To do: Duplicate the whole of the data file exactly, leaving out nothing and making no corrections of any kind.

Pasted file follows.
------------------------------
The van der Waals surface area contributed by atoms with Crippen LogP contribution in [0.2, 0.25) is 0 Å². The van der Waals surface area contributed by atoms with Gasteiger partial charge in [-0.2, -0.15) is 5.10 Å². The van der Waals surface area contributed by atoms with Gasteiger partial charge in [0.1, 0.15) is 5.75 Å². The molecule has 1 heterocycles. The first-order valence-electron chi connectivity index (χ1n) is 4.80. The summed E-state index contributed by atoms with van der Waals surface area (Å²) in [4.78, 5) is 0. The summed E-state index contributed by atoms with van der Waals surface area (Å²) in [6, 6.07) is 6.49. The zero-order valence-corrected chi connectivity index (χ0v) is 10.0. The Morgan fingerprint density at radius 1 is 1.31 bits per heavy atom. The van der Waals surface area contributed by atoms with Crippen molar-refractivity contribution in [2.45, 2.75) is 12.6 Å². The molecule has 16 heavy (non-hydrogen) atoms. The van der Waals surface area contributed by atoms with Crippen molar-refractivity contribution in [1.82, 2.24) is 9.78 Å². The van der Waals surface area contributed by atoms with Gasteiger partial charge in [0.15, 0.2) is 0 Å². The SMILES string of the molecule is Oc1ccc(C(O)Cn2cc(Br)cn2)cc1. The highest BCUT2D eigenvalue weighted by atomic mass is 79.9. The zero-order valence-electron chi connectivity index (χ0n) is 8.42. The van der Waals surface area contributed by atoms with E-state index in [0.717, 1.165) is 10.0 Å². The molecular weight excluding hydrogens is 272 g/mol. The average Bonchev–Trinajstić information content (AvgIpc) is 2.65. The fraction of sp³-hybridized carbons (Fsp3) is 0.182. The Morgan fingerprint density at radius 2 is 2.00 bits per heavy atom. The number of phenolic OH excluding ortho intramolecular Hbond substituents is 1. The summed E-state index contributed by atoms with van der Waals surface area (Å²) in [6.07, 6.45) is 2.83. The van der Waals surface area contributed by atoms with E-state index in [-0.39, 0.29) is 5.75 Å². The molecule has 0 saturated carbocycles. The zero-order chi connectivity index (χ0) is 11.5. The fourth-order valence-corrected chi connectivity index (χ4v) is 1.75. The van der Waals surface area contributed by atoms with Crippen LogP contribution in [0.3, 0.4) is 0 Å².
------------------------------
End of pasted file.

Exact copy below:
The van der Waals surface area contributed by atoms with Crippen LogP contribution in [0.2, 0.25) is 0 Å². The van der Waals surface area contributed by atoms with Gasteiger partial charge in [-0.2, -0.15) is 5.10 Å². The van der Waals surface area contributed by atoms with Gasteiger partial charge in [0.1, 0.15) is 5.75 Å². The molecule has 1 heterocycles. The first-order valence-electron chi connectivity index (χ1n) is 4.80. The summed E-state index contributed by atoms with van der Waals surface area (Å²) in [4.78, 5) is 0. The summed E-state index contributed by atoms with van der Waals surface area (Å²) in [6, 6.07) is 6.49. The zero-order valence-corrected chi connectivity index (χ0v) is 10.0. The Morgan fingerprint density at radius 1 is 1.31 bits per heavy atom. The van der Waals surface area contributed by atoms with Crippen molar-refractivity contribution in [2.45, 2.75) is 12.6 Å². The molecule has 16 heavy (non-hydrogen) atoms. The van der Waals surface area contributed by atoms with Crippen molar-refractivity contribution in [1.82, 2.24) is 9.78 Å². The van der Waals surface area contributed by atoms with Gasteiger partial charge in [0.15, 0.2) is 0 Å². The SMILES string of the molecule is Oc1ccc(C(O)Cn2cc(Br)cn2)cc1. The highest BCUT2D eigenvalue weighted by atomic mass is 79.9. The zero-order valence-electron chi connectivity index (χ0n) is 8.42. The van der Waals surface area contributed by atoms with E-state index in [0.717, 1.165) is 10.0 Å². The molecular weight excluding hydrogens is 272 g/mol. The average Bonchev–Trinajstić information content (AvgIpc) is 2.65. The fraction of sp³-hybridized carbons (Fsp3) is 0.182. The Morgan fingerprint density at radius 2 is 2.00 bits per heavy atom. The number of phenolic OH excluding ortho intramolecular Hbond substituents is 1. The summed E-state index contributed by atoms with van der Waals surface area (Å²) in [6.07, 6.45) is 2.83. The van der Waals surface area contributed by atoms with E-state index in [-0.39, 0.29) is 5.75 Å². The molecule has 0 saturated carbocycles. The zero-order chi connectivity index (χ0) is 11.5. The fourth-order valence-corrected chi connectivity index (χ4v) is 1.75. The van der Waals surface area contributed by atoms with Crippen LogP contribution in [0.3, 0.4) is 0 Å².